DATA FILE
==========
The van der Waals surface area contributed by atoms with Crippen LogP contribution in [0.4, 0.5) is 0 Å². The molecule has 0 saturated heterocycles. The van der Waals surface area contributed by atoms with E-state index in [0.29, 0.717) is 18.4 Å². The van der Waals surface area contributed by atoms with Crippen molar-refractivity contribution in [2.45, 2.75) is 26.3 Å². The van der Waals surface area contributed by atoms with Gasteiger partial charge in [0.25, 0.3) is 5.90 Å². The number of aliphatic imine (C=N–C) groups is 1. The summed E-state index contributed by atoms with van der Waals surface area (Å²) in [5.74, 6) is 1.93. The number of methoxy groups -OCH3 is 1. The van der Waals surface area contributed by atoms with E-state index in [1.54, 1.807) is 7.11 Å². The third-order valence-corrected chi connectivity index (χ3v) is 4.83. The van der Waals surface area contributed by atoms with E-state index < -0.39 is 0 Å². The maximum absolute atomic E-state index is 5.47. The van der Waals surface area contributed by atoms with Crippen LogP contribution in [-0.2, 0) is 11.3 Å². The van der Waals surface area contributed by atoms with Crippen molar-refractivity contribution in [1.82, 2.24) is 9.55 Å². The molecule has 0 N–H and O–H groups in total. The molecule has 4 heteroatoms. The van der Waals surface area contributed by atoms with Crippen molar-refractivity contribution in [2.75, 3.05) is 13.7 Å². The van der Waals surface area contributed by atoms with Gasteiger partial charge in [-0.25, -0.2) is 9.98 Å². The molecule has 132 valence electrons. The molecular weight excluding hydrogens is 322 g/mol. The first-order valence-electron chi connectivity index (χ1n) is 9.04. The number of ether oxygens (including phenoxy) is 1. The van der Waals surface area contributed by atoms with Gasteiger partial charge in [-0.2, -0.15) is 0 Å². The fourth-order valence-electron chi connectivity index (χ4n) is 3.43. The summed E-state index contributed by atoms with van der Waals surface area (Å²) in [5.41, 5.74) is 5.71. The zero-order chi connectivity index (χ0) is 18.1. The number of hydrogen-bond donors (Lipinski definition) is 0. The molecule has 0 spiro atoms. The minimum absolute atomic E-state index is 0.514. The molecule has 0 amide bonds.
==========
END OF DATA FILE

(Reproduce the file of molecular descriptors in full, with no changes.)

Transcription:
The van der Waals surface area contributed by atoms with Crippen LogP contribution in [0.4, 0.5) is 0 Å². The molecule has 0 saturated heterocycles. The van der Waals surface area contributed by atoms with E-state index in [0.29, 0.717) is 18.4 Å². The van der Waals surface area contributed by atoms with Crippen molar-refractivity contribution in [2.45, 2.75) is 26.3 Å². The van der Waals surface area contributed by atoms with Gasteiger partial charge in [0.25, 0.3) is 5.90 Å². The number of aliphatic imine (C=N–C) groups is 1. The summed E-state index contributed by atoms with van der Waals surface area (Å²) in [5.74, 6) is 1.93. The number of methoxy groups -OCH3 is 1. The van der Waals surface area contributed by atoms with E-state index in [1.54, 1.807) is 7.11 Å². The third-order valence-corrected chi connectivity index (χ3v) is 4.83. The van der Waals surface area contributed by atoms with E-state index < -0.39 is 0 Å². The maximum absolute atomic E-state index is 5.47. The van der Waals surface area contributed by atoms with Crippen LogP contribution in [-0.2, 0) is 11.3 Å². The van der Waals surface area contributed by atoms with Crippen molar-refractivity contribution in [1.82, 2.24) is 9.55 Å². The molecule has 0 N–H and O–H groups in total. The molecule has 4 heteroatoms. The van der Waals surface area contributed by atoms with Crippen molar-refractivity contribution in [2.75, 3.05) is 13.7 Å². The van der Waals surface area contributed by atoms with Gasteiger partial charge in [-0.25, -0.2) is 9.98 Å². The molecule has 132 valence electrons. The molecular weight excluding hydrogens is 322 g/mol. The first-order valence-electron chi connectivity index (χ1n) is 9.04. The number of ether oxygens (including phenoxy) is 1. The van der Waals surface area contributed by atoms with Gasteiger partial charge in [-0.2, -0.15) is 0 Å². The fourth-order valence-electron chi connectivity index (χ4n) is 3.43. The summed E-state index contributed by atoms with van der Waals surface area (Å²) in [5.41, 5.74) is 5.71. The zero-order chi connectivity index (χ0) is 18.1. The number of hydrogen-bond donors (Lipinski definition) is 0. The molecule has 0 spiro atoms. The minimum absolute atomic E-state index is 0.514. The molecule has 0 amide bonds.